In cardiac surgery, several studies have shown bacterial contamination rates of intraoperative salvaged blood ranging from 12.7 to 96.8%. We evaluated the relation between intraoperative salvaged blood transfusion produced by the Cell Saver 5 device (Haemonetics Corp., Braintree, MA, USA) and postoperative infection determined by bacteriological study and the postoperative clinical course after cardiac surgery. Seven cases of cardiac surgery were investigated by bacteriological study. Although bacteria were cultured from all salvaged blood, no bacteria were cultured from the patients' blood 24 hours after salvaged blood infusion. Another 26 patients who underwent cardiac surgery, were divided into groups: group CS (n = 15) with salvaged blood transfusion after operation and group N (n = 11) without salvaged blood transfusion, and were evaluated in relation to the postoperative clinical course. There were no statistically significant differences between group CS and group N in the data of WBC, CRP and maximum body temperature. One case of deep sternal wound infection and 2 cases of local wound infection were observed in group CS, but none in group N (p = 0.18). These complications were treated by primary closure without muscle flaps. We conclude that salvaged blood autotransfusion was not related to postoperative infections in cardiac surgery.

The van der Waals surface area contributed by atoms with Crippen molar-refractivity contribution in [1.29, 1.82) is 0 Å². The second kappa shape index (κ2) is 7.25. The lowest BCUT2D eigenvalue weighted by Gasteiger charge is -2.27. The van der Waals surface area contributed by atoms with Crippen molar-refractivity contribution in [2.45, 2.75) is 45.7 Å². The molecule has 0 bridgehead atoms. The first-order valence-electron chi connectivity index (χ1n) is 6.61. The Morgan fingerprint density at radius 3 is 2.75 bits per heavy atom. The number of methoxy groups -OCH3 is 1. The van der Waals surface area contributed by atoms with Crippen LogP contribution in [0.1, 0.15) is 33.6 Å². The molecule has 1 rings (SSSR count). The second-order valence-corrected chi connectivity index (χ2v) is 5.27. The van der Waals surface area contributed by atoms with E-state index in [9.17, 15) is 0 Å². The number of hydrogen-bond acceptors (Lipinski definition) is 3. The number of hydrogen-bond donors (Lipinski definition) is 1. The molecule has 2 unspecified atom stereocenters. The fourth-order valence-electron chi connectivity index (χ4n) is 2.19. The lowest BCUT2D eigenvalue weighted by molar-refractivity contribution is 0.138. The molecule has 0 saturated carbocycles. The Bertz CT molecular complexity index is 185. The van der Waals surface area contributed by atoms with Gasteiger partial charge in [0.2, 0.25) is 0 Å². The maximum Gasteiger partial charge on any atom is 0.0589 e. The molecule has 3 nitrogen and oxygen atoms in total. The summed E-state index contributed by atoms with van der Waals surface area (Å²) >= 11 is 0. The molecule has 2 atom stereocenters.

|Number of pages||5|
|Journal||Kyobu geka. The Japanese journal of thoracic surgery|
|State||Published - Aug 2002|